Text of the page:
THE BERLIN Christmas market hit by a deadly lorry attack earlier this week reopened yesterday as detectives across Europe hunted for the people responsible.
Local police placed concrete barriers by the road nearby to prevent a repeat of Monday’s atrocity, in which 12 people were killed and 48 injured.
German authorities are offering a €100,000 (£85,000) reward for information that leads to the arrest of the man they suspect of driving the lorry into the crowd of Christmas shoppers.
He has now been named as Anis Amri, a 24-year-old Tunisian. There have been wildly conflicting reports of how police settled on Mr Amri, but the latest says that his fingerprints were found on the door of the lorry and his personal papers were inside.
Mr Amri’s brother Abdelkader, who is still in Tunisia, said that his sibling had left the country for Italy following the 2011 Arab Spring uprisings.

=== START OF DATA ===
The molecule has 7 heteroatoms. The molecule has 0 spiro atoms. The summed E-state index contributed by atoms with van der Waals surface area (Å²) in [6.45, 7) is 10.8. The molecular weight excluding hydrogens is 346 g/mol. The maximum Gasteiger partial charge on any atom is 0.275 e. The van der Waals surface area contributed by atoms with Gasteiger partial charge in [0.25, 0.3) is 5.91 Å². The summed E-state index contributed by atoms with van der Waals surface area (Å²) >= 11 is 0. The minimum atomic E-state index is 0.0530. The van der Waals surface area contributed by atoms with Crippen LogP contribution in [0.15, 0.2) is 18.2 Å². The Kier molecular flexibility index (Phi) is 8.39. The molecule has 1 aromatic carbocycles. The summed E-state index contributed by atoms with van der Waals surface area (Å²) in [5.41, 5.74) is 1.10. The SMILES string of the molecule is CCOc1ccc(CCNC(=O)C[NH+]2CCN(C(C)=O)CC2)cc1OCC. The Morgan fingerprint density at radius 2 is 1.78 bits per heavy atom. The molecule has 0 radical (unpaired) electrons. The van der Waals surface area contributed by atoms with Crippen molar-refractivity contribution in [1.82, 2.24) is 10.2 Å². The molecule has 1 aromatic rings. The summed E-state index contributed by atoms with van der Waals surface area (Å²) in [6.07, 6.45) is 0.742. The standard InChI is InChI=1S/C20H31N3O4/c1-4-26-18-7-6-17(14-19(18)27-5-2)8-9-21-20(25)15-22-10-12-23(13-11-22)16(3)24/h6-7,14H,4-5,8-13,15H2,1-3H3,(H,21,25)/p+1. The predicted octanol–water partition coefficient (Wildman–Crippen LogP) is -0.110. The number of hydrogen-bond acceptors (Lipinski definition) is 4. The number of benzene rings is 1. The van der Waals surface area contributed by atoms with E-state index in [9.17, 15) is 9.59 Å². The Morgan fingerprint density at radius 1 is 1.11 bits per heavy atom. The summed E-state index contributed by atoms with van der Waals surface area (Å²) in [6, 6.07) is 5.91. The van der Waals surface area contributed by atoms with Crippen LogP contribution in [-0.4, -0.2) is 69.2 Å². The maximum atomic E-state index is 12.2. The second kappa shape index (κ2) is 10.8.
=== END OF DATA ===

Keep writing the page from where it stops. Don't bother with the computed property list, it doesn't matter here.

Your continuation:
He suggested that Mr Amri had been radicalised in prison in Italy. “I ask him to turn himself in to the police,” Abdelkader Amri said.
“If it is proved that he is involved, we dissociate ourselves from it.”
German officials said that Mr Amri, who arrived in Germany in 2015, had been considered a potential threat for some time. He was even under covert surveillance for six months this year.
Germany had tried to deport Mr Amri after his asylum claim was rejected, but couldn’t do so as he had no valid identity documents and Tunisia initially denied that he was a citizen of the country.